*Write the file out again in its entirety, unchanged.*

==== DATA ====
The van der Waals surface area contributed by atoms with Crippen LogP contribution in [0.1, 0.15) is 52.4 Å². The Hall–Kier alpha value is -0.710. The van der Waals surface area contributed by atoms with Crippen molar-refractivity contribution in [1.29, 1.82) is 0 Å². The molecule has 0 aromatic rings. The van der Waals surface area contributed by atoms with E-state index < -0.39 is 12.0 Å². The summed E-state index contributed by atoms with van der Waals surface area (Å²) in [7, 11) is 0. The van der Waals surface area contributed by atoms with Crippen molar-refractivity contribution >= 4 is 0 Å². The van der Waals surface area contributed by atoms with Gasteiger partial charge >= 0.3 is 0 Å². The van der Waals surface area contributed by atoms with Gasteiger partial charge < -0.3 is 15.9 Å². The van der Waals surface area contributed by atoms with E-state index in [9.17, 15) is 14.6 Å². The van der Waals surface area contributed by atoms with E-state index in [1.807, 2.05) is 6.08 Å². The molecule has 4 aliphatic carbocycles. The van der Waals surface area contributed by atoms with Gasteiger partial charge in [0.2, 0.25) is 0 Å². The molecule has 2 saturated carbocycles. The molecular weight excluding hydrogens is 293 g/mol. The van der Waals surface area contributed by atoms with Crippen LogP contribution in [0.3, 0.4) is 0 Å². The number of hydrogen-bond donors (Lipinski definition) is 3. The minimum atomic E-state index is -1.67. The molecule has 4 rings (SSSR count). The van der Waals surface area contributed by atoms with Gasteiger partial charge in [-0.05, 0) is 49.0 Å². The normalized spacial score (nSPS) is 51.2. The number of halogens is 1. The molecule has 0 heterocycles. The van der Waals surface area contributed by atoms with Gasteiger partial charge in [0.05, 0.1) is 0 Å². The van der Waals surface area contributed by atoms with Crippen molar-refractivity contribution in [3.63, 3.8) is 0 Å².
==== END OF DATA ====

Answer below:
The van der Waals surface area contributed by atoms with Crippen LogP contribution in [0.1, 0.15) is 52.4 Å². The Hall–Kier alpha value is -0.710. The van der Waals surface area contributed by atoms with Crippen molar-refractivity contribution in [1.29, 1.82) is 0 Å². The molecule has 0 aromatic rings. The van der Waals surface area contributed by atoms with E-state index < -0.39 is 12.0 Å². The summed E-state index contributed by atoms with van der Waals surface area (Å²) in [7, 11) is 0. The van der Waals surface area contributed by atoms with Crippen molar-refractivity contribution >= 4 is 0 Å². The van der Waals surface area contributed by atoms with Gasteiger partial charge >= 0.3 is 0 Å². The van der Waals surface area contributed by atoms with Gasteiger partial charge < -0.3 is 15.9 Å². The van der Waals surface area contributed by atoms with E-state index in [9.17, 15) is 14.6 Å². The van der Waals surface area contributed by atoms with E-state index in [1.807, 2.05) is 6.08 Å². The molecule has 4 aliphatic carbocycles. The van der Waals surface area contributed by atoms with Gasteiger partial charge in [0.2, 0.25) is 0 Å². The molecule has 2 saturated carbocycles. The molecular weight excluding hydrogens is 293 g/mol. The van der Waals surface area contributed by atoms with Crippen LogP contribution in [0.3, 0.4) is 0 Å². The number of hydrogen-bond donors (Lipinski definition) is 3. The minimum atomic E-state index is -1.67. The molecule has 4 rings (SSSR count). The van der Waals surface area contributed by atoms with Gasteiger partial charge in [-0.05, 0) is 49.0 Å². The normalized spacial score (nSPS) is 51.2. The number of halogens is 1. The molecule has 0 heterocycles. The van der Waals surface area contributed by atoms with Gasteiger partial charge in [0.05, 0.1) is 0 Å². The van der Waals surface area contributed by atoms with Crippen molar-refractivity contribution in [3.63, 3.8) is 0 Å².